A new species of black coral has been discovered off southern California, as reported today in the online scientific journal Zootaxa (http://www.mapress.com/zootaxa/content.html ). The Christmas Tree Coral (Antipathes dendrochristos) was observed from the manned submersible Delta by researchers from University of California Santa Barbara and NOAA Fisheries Santa Cruz Laboratory during surveys of rockfishes on deep rocky banks about 40 miles offshore from Los Angeles. A few specimens were collected and used by black-coral expert Dennis Opresko, Oak Ridge National Laboratory, to publish a description of this new species. Found in water depths from 100 to 225 meters, this species forms bushy colonies that grow to a height greater than 2 meters tall and resemble pink-, white-, and red-flocked Christmas trees. Since its discovery, researchers have found the coral living around several islands in the Channel Islands National Marine Sanctuary and on several offshore banks. "What is really remarkable", says biologist Mary Yoklavich from NOAA Fisheries, "is that these spectacular large colonies have managed to go unnoticed while living in the backyard of the largest urban area on the west coast".
There is increasing national interest by both the science and conservation communities in potential impacts of fishing activities on seafloor organisms such as the Christmas Tree Coral, whose large and delicate colonies would be especially vulnerable to at least some types of fishing gear, such as heavy trawls. University of California, Santa Barbara researcher Milton Love notes that despite their proximity to large population centers, "Many of the deepwater reefs in southern California harbor remarkably healthy communities of corals, sponges, and other large invertebrates. This may be the case because, historically, there has been relatively little trawling over reefs in our area. What we need to know is the role that these large invertebrates play as deep-water habitats." Discoveries such as this new species underscore how much there is yet to learn about marine communities on the seafloor.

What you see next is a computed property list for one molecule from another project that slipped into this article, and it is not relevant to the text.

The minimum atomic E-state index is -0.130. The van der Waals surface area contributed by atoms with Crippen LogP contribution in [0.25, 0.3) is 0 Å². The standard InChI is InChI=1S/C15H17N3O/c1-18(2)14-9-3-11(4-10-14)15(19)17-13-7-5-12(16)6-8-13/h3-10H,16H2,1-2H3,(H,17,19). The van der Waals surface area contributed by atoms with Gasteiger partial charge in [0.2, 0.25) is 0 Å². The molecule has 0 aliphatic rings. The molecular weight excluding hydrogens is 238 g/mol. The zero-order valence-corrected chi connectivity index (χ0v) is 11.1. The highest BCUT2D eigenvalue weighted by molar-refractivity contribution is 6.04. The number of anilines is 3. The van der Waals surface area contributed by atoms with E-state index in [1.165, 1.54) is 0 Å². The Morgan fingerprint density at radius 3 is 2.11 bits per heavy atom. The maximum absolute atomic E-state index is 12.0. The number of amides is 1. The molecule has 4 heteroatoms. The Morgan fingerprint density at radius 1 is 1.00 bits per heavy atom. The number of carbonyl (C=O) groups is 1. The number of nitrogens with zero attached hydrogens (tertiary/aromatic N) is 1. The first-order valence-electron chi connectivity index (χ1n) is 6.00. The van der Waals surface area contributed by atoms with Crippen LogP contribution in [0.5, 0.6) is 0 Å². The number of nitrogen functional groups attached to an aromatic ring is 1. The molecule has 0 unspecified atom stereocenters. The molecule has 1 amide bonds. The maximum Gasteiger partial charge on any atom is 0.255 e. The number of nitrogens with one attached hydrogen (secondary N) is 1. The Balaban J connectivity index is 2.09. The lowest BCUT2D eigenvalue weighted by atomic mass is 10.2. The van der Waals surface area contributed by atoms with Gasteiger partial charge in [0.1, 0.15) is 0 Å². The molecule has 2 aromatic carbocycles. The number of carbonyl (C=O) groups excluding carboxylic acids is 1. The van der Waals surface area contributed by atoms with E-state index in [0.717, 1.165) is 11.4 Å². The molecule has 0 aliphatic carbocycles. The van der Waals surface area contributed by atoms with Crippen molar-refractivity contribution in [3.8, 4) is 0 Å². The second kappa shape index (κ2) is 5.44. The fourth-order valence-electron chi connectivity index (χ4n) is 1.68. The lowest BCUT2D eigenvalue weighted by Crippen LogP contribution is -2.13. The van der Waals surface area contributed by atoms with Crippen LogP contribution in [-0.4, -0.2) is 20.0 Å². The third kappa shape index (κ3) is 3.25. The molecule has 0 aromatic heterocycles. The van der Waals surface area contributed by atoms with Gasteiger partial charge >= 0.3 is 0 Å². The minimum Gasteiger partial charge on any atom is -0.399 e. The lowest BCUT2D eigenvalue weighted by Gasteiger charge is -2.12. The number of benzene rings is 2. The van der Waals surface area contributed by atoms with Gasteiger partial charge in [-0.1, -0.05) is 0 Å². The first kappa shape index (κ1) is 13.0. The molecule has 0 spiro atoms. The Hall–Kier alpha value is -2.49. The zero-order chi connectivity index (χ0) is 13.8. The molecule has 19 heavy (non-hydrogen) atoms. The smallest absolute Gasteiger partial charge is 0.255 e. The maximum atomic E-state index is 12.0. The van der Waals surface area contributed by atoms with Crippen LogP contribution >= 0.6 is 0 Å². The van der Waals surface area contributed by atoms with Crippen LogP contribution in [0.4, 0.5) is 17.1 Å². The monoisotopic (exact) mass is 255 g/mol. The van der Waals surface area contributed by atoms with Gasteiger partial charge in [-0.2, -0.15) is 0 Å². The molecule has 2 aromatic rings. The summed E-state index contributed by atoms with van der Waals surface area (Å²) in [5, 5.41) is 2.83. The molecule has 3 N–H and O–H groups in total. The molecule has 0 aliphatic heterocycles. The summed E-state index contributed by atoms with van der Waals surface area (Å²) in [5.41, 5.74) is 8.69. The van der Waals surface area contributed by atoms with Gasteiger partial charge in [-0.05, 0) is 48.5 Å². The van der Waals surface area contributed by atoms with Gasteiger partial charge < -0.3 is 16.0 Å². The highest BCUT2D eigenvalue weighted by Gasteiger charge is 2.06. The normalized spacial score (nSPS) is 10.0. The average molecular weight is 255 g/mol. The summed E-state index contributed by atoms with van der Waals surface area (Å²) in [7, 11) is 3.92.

Pictures of Christmas Tree Coral
SWFSC Habitat Ecology Team